Readers, please enjoy this guest blog post by Jo Graham, author of The Great Wheel and the new Winter.
The octaves of the Wheel of the Year are the map of our life. Just like the world, we pass through eight seasons, only instead of each being 5-7 weeks long, each is about 13 years long. Like the Wheel of the Year, each season of the Wheel of Life has its own flavor, tasks, and rewards.
Spring Equinox to Beltane: Beginning—Birth to Age 13
We are born with the spring. Each child, like each sprouting seed, is filled with potential, reaching upward toward the sun. Better! Stronger! Faster than last time! The need is to grow and stretch.
Beltane to Midsummer: Becoming—Age 13 to
During this unsettled time, most of us are isolated at home—more than likely bored and looking for new sources of entertainment, but also looking for hope, health, and protection for not only our selves and our loved ones but also for the world.
Coloring is a very mindful activity, one that both calms and puts our intentions to paper. We have two coloring spell books that are designed to help you manifest your intentions through the power of coloring, and we wanted to share a coloring spell from each as free digital downloads.
Color and Conjure, by Natalie Zaman and Wendy Martin, lets you discover the magic of coloring with intention. More than a coloring book and more than a
Here in the northern hemisphere, Ostara, the Spring Equinox, is almost upon us, but for our southern hemisphere friends, it is time for the Autumn Equinox/Mabon. To help you celebrate, we’ve rounded up our best rituals, spells, books, and more!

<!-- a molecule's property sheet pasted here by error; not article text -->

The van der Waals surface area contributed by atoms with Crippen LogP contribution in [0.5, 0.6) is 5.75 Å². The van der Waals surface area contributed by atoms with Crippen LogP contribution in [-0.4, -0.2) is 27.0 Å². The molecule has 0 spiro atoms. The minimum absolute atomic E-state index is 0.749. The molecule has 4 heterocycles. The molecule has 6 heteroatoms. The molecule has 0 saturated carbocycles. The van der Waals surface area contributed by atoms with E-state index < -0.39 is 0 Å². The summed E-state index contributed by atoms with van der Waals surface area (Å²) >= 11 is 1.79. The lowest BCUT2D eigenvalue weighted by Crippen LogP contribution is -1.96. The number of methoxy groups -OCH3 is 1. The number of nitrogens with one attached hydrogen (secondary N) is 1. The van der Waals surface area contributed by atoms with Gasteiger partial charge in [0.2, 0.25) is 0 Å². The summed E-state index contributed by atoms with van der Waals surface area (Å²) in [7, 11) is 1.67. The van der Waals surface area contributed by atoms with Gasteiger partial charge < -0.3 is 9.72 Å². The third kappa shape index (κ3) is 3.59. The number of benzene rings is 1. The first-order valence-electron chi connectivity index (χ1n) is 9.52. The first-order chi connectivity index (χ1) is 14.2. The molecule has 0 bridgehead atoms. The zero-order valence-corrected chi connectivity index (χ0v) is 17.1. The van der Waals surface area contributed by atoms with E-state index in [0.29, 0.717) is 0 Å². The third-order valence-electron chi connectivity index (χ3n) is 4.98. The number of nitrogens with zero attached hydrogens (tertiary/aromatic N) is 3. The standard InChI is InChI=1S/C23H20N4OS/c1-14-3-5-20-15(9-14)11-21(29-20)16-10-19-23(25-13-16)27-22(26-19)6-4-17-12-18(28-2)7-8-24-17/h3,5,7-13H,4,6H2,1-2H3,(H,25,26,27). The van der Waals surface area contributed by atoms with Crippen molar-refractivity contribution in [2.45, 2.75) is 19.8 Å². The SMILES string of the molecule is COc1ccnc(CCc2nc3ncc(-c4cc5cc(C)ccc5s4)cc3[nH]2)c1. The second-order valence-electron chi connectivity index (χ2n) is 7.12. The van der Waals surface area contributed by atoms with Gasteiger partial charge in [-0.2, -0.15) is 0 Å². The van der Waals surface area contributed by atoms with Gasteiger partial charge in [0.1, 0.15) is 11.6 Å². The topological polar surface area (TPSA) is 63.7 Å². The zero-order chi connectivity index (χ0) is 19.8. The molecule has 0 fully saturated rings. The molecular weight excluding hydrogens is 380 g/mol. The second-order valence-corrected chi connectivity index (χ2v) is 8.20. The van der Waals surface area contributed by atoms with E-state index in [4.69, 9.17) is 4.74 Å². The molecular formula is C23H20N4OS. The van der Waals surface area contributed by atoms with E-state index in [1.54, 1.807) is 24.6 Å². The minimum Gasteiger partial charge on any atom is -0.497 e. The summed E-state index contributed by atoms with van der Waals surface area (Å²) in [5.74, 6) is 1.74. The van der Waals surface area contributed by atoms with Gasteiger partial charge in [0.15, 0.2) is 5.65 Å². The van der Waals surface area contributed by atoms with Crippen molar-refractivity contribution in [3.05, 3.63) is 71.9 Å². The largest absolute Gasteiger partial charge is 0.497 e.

13 Hidden Traditions of Mabon: Discover the origins of the festival along with 13 hidden traditions that may well be worth resurrecting for our own harvest celebrations.
A Dark Moon Ritual for Fall: The new moon is a time when many say that magic and meditative activity should be forgone. Instead, bravely travel inward and find what the darkness is hiding from you. Revel in this harvest season and commune with the
Readers, please enjoy this guest blog post by Diana Rajchel, author of the new Urban Magick.
Pagan, to a lot of people, means "nature worship." I've met many who resonate with this definition, and I do see where they're coming from. But as someone who is both Pagan and joyfully urban, I would like to take this opportunity to explain why I advocate for a more city-inclusive definition.
For those that see Pagan as an umbrella term for multiple religions, we acknowledge that some of those religions center much more around daily human life especially activities of governance and shared community. Hellenism and Nova Roma most certainly have aspects of the urban within their